“Ticks up here transmit multiple diseases,” said Mather. “Lyme disease is of course what everyone hears about, but just as dangerous probably more dangerous are some of the infections that black legged ticks in our area carry.”


The Rhode Island Department of Labor and Training, in a continuing crackdown on workplace wage fraud, has announced that it has ordered an East Providence construction company to pay more than $300,000 in civil penalties, back wages and interest for fraudulently filling out weekly payroll records and wrongly classifying workers as independent contractors.

Bottom Line: South Street Landing Update

Oct 9, 2015

Providence Business News Editor Mark Murphy joins Rhode Island Public Radio's Dave Fallon for our weekly business segment, The Bottom Line.

This week Mark and Dave sit down with University of Rhode Island President David Dooley for an update on the South Street Landing project, a long-awaited nursing school for URI and Rhode Island College.

Dooley also discusses URI's future plans in Providence, including a potential partnership with Brown University to develop research facilities on former highway land.

When to listen:


University of Rhode Island President David Dooley is defending the football team after two of its players were charged with assault. The students allegedly got into a fight with a group of fraternity brothers, who were treated for injuries like broken noses. 

Wikimedia Commons

A group of University of Rhode Island professors are urging the administration to equip campus police with body cameras.

The URI chapter of the American Association of University Professors, says the school should join the national trend. They say about a third of police officers in the U.S. have body cameras. The group also points to the relative affordability of the cameras, which usually run fewer than $500 dollars each.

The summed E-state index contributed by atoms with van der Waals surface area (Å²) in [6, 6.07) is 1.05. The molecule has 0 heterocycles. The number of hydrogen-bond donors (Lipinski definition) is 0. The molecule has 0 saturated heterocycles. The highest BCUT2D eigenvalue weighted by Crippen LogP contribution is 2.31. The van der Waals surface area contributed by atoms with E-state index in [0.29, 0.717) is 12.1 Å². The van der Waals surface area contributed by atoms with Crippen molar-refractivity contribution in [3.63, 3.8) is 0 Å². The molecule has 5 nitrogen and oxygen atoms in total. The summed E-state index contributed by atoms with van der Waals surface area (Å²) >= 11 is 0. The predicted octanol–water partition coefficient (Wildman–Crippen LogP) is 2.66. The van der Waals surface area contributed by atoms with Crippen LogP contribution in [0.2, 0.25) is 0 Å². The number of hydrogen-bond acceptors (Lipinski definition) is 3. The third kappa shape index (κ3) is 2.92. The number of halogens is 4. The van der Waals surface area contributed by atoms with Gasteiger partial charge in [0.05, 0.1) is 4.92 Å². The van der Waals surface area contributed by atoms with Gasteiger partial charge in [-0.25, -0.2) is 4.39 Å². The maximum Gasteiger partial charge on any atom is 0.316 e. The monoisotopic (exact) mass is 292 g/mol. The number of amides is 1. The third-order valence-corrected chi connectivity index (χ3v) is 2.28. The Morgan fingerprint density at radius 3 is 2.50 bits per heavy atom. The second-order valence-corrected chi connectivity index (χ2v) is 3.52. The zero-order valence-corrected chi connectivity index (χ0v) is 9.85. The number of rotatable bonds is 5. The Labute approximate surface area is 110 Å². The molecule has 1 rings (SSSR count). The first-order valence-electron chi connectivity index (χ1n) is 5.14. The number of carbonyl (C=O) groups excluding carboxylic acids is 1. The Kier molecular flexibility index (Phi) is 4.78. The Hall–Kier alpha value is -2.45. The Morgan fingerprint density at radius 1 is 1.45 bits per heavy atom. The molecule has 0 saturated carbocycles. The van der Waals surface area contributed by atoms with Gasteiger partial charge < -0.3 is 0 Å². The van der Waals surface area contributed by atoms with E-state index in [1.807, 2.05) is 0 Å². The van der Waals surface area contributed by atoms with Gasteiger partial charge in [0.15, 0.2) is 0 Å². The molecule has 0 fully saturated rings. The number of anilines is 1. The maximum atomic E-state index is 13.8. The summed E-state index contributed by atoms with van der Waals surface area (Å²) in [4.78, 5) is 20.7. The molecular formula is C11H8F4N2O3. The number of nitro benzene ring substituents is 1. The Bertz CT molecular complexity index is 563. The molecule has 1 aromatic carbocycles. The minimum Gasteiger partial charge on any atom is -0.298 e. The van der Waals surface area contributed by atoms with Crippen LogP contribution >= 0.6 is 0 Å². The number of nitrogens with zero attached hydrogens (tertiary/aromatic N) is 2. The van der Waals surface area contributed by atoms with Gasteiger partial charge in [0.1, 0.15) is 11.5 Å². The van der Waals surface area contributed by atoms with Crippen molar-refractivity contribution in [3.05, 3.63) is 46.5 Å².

URI voted to arm campus police last year, the force was armed this past Spring.

National Institutes of Health

A new $1.6 million dollar federal grant will help the University of Rhode Island train more nurse practitioners. The idea is to help community health centers, in particular, care for more patients.

URI will use the money to hire new teachers and give students more practice in community clinics and patient homes. The goal is to graduate 109 new nurse practitioners in three years.

The South Providence Recreation Center will be renamed tomorrow for the late John H. Rollins, a former Providence City Council member, civil rights activist and football star at both La Salle Academy and the University of Rhode Island.

Carlo Benini

Jhumpa Lahiri, the London-born author who grew up in Kingston, Rhode Island has been given the National Humanities Medal. President Barack Obama presented the award Thursday in a ceremony at the White House, honoring Lahiri and 20 other individuals and organizations with national arts and humanities awards.

Lahiri is the author of several novels including The Namesake, and her debut story collection, The Interpreter of Maladies, which was awarded a Pulitzer Prize.